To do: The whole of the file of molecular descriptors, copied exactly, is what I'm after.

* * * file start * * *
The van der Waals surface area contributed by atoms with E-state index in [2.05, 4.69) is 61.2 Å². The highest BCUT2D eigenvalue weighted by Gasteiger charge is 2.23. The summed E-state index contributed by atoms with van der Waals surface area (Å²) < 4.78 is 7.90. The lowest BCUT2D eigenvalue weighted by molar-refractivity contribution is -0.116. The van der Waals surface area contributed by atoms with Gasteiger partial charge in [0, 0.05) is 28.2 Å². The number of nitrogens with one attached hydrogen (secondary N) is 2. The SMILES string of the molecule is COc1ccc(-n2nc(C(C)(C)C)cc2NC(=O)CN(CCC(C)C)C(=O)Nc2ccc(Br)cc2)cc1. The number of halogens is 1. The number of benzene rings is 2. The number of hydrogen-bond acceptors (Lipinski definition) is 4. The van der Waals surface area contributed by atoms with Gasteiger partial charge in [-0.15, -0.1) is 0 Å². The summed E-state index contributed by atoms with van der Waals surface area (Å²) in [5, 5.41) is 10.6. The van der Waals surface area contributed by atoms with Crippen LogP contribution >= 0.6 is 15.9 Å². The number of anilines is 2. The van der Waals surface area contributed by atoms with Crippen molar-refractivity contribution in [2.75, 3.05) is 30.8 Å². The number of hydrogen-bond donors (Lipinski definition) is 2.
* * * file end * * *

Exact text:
The van der Waals surface area contributed by atoms with E-state index in [2.05, 4.69) is 61.2 Å². The highest BCUT2D eigenvalue weighted by Gasteiger charge is 2.23. The summed E-state index contributed by atoms with van der Waals surface area (Å²) < 4.78 is 7.90. The lowest BCUT2D eigenvalue weighted by molar-refractivity contribution is -0.116. The van der Waals surface area contributed by atoms with Gasteiger partial charge in [0, 0.05) is 28.2 Å². The number of nitrogens with one attached hydrogen (secondary N) is 2. The SMILES string of the molecule is COc1ccc(-n2nc(C(C)(C)C)cc2NC(=O)CN(CCC(C)C)C(=O)Nc2ccc(Br)cc2)cc1. The number of halogens is 1. The number of benzene rings is 2. The number of hydrogen-bond acceptors (Lipinski definition) is 4. The van der Waals surface area contributed by atoms with Gasteiger partial charge in [-0.15, -0.1) is 0 Å². The summed E-state index contributed by atoms with van der Waals surface area (Å²) in [5, 5.41) is 10.6. The van der Waals surface area contributed by atoms with Crippen LogP contribution >= 0.6 is 15.9 Å². The number of anilines is 2. The van der Waals surface area contributed by atoms with Crippen molar-refractivity contribution in [2.75, 3.05) is 30.8 Å². The number of hydrogen-bond donors (Lipinski definition) is 2.